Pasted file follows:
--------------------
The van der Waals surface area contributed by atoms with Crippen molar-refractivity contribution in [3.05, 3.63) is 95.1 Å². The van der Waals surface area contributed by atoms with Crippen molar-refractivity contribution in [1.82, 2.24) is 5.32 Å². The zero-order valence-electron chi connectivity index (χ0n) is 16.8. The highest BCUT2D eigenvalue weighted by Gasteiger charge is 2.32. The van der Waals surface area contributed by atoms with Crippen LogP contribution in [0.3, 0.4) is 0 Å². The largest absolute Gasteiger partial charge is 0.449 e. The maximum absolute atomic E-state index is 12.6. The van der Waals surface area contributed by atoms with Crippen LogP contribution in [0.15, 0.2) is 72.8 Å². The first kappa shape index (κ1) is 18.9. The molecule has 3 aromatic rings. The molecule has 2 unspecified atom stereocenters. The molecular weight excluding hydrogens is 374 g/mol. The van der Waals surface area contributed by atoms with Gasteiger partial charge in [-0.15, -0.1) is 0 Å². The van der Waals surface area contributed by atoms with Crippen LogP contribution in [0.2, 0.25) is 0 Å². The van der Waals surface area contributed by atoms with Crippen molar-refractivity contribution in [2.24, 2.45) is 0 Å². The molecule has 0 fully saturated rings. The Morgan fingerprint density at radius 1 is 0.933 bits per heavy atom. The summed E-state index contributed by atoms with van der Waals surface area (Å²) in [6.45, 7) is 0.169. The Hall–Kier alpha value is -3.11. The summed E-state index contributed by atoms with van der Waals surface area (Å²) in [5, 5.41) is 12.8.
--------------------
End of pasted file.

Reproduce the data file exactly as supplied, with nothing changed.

The van der Waals surface area contributed by atoms with Crippen molar-refractivity contribution in [3.05, 3.63) is 95.1 Å². The van der Waals surface area contributed by atoms with Crippen molar-refractivity contribution in [1.82, 2.24) is 5.32 Å². The zero-order valence-electron chi connectivity index (χ0n) is 16.8. The highest BCUT2D eigenvalue weighted by Gasteiger charge is 2.32. The van der Waals surface area contributed by atoms with Crippen LogP contribution in [0.3, 0.4) is 0 Å². The largest absolute Gasteiger partial charge is 0.449 e. The maximum absolute atomic E-state index is 12.6. The van der Waals surface area contributed by atoms with Crippen LogP contribution in [0.15, 0.2) is 72.8 Å². The first kappa shape index (κ1) is 18.9. The molecule has 3 aromatic rings. The molecule has 2 unspecified atom stereocenters. The molecular weight excluding hydrogens is 374 g/mol. The van der Waals surface area contributed by atoms with Gasteiger partial charge in [-0.15, -0.1) is 0 Å². The van der Waals surface area contributed by atoms with Crippen LogP contribution in [0.2, 0.25) is 0 Å². The van der Waals surface area contributed by atoms with Crippen molar-refractivity contribution in [2.24, 2.45) is 0 Å². The molecule has 0 fully saturated rings. The Morgan fingerprint density at radius 1 is 0.933 bits per heavy atom. The summed E-state index contributed by atoms with van der Waals surface area (Å²) in [6.45, 7) is 0.169. The Hall–Kier alpha value is -3.11. The summed E-state index contributed by atoms with van der Waals surface area (Å²) in [5, 5.41) is 12.8.